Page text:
The article briefly traces the history of the Global Polio Eradication Initiative (GPEI), noting that, by 2003, at the onset of war in Iraq, indigenous polio was confined to 2 distinct types of areas: conflict zones (Somalia and Afghanistan), where access for vaccinator teams was difficult and dangerous, and the economically poorest regions with the worst development indicators, such as the northern governorates of Nigeria, its impoverished neighbour Niger, and impoverished areas of Pakistan and India. Fortunately, scaled-up outreach efforts to build public trust and increase participation in vaccination campaigns began to have a marked impact on vaccination uptake. Yet, the 2013 outbreak of polio in Somalia and the 2014 cases in Iraq and Syria highlighted 3 trends in human security that redefined the challenges of cooperation between international and local agendas: (i) politically motivated resistance to Western and secular objectives backed by a core cadre of experienced fighters moving internationally with pan-Islamic or jihadist motives - any increase in movement linking polio reservoirs with conflict zones or otherwise insecure, enclaved communities presents a clear risk for polio containment. (ii) the many profound ideological differences between Salafist values and those espoused by Western development models have been aggravated by a perception that the West and its allies are both insincere and untrustworthy - the well-documented Nigeria polio vaccine boycott (discussed in detail here) demonstrates how local mistrust, fuelled by ideological opposition to Western engagement in other Islamic settings, can create complex entanglements with local political power plays to trap global initiatives. "The Nigerian experience proved that leveraging global, 'moderate' Islamic support is no longer always the key to securing the trust of poorer and more conservative local factions with their own specific interests to protect." (iii) a new "legitimisation" of aid-worker targeting - vaccinators have been killed in Pakistan and Nigeria, including in Boko Haram operational territory.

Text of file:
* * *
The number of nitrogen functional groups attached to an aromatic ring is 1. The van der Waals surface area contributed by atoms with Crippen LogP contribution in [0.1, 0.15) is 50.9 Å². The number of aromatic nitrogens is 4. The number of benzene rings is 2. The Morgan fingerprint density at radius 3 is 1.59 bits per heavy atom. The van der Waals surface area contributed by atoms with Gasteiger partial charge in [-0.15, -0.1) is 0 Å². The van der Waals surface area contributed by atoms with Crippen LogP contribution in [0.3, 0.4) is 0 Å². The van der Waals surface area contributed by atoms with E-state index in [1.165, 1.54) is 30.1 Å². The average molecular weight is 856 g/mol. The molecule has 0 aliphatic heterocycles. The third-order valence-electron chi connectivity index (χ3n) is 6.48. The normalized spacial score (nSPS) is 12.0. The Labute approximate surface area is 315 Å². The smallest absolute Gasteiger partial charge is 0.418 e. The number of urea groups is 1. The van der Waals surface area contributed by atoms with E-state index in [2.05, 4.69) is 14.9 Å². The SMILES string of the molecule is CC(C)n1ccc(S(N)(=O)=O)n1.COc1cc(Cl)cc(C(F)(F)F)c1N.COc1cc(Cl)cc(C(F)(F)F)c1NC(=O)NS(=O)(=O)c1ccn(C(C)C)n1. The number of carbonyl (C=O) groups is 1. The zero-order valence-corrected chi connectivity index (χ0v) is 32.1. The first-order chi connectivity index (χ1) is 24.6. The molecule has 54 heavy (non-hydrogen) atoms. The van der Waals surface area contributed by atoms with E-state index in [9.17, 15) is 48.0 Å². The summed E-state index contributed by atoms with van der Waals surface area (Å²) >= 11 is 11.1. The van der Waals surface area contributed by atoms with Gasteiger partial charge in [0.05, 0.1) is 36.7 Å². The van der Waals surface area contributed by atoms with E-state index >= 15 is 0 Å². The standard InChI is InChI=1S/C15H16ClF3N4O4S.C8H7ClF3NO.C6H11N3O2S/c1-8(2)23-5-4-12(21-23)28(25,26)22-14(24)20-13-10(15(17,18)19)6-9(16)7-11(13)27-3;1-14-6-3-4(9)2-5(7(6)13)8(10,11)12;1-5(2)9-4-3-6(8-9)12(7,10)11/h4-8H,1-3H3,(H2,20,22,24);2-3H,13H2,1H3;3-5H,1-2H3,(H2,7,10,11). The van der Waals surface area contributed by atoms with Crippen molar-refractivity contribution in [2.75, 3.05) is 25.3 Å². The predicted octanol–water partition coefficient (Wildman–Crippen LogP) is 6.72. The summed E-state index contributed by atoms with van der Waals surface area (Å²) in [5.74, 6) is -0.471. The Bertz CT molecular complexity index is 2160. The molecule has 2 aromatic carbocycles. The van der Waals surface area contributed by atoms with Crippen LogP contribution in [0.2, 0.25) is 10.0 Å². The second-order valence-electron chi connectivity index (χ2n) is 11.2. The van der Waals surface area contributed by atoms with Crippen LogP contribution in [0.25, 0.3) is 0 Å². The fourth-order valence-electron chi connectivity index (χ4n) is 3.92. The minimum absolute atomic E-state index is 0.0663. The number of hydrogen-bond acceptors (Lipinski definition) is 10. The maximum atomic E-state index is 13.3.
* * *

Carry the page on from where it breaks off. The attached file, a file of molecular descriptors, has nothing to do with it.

Hajaj and Reitano stress that, while ideologies have certainly played a major role in this trend, they are not solely responsible. "Insistence on repeated polio vaccination over other diseases of public concern has created fatigue, resentment, suspicion and resistance even without the complications of active conflict. The high-profile 'flagship' approach to polio eradication by the international community has also made the initiative an equally high-profile target for local rejection and protest....A senior official in the Somali Ministry of Health recently expressed the common view that the emphasis placed on the polio vaccine above all of these other priorities appears self-serving on the part of the UN [United Nations] and NGOs [non-governmental organisations]..." The article explores the ways in which polio has become mixed up in a polarising political agenda in Syria, where the delivery of humanitarian assistance has become increasingly an issue of confrontation.